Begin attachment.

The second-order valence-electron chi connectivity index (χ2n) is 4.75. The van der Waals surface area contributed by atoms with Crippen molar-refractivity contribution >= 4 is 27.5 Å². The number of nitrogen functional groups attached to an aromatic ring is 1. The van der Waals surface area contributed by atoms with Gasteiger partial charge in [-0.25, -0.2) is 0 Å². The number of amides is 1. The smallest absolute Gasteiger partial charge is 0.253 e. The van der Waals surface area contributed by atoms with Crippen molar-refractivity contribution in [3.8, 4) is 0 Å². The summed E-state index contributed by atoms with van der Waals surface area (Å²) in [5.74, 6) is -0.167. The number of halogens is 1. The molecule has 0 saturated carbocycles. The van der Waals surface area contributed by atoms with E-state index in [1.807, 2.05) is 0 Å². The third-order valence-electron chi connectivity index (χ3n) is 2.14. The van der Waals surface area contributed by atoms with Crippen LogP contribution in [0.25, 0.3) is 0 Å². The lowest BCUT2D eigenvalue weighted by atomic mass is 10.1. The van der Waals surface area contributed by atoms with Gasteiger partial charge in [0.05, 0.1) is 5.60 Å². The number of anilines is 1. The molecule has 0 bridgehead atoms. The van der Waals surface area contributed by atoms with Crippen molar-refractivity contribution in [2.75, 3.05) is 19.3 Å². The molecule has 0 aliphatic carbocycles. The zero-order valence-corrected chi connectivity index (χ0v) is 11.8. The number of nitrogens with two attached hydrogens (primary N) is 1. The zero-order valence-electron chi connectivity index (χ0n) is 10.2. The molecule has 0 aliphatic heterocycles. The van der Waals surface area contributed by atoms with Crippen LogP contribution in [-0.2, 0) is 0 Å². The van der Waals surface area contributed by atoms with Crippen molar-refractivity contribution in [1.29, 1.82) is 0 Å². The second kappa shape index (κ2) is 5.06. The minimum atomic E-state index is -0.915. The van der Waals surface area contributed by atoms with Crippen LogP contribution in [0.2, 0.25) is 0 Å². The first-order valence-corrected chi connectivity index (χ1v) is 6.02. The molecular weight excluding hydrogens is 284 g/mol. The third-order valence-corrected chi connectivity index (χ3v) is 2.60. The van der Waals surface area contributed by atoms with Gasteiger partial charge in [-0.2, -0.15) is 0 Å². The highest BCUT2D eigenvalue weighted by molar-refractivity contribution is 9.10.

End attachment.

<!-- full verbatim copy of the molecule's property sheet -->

The second-order valence-electron chi connectivity index (χ2n) is 4.75. The van der Waals surface area contributed by atoms with Crippen molar-refractivity contribution >= 4 is 27.5 Å². The number of nitrogen functional groups attached to an aromatic ring is 1. The van der Waals surface area contributed by atoms with Gasteiger partial charge in [-0.25, -0.2) is 0 Å². The number of amides is 1. The smallest absolute Gasteiger partial charge is 0.253 e. The van der Waals surface area contributed by atoms with Crippen molar-refractivity contribution in [3.8, 4) is 0 Å². The summed E-state index contributed by atoms with van der Waals surface area (Å²) in [5.74, 6) is -0.167. The number of halogens is 1. The molecule has 0 saturated carbocycles. The van der Waals surface area contributed by atoms with E-state index in [1.807, 2.05) is 0 Å². The third-order valence-electron chi connectivity index (χ3n) is 2.14. The van der Waals surface area contributed by atoms with Crippen LogP contribution in [0.25, 0.3) is 0 Å². The lowest BCUT2D eigenvalue weighted by atomic mass is 10.1. The van der Waals surface area contributed by atoms with Gasteiger partial charge in [0.05, 0.1) is 5.60 Å². The number of anilines is 1. The molecule has 0 bridgehead atoms. The van der Waals surface area contributed by atoms with Crippen molar-refractivity contribution in [2.75, 3.05) is 19.3 Å². The molecule has 0 aliphatic carbocycles. The zero-order valence-corrected chi connectivity index (χ0v) is 11.8. The number of nitrogens with two attached hydrogens (primary N) is 1. The zero-order valence-electron chi connectivity index (χ0n) is 10.2. The molecule has 0 aliphatic heterocycles. The van der Waals surface area contributed by atoms with Crippen LogP contribution in [-0.2, 0) is 0 Å². The van der Waals surface area contributed by atoms with Crippen molar-refractivity contribution in [1.29, 1.82) is 0 Å². The second kappa shape index (κ2) is 5.06. The minimum atomic E-state index is -0.915. The van der Waals surface area contributed by atoms with Crippen LogP contribution in [0.2, 0.25) is 0 Å². The first-order valence-corrected chi connectivity index (χ1v) is 6.02. The molecular weight excluding hydrogens is 284 g/mol. The third-order valence-corrected chi connectivity index (χ3v) is 2.60. The van der Waals surface area contributed by atoms with Gasteiger partial charge in [-0.2, -0.15) is 0 Å². The highest BCUT2D eigenvalue weighted by molar-refractivity contribution is 9.10.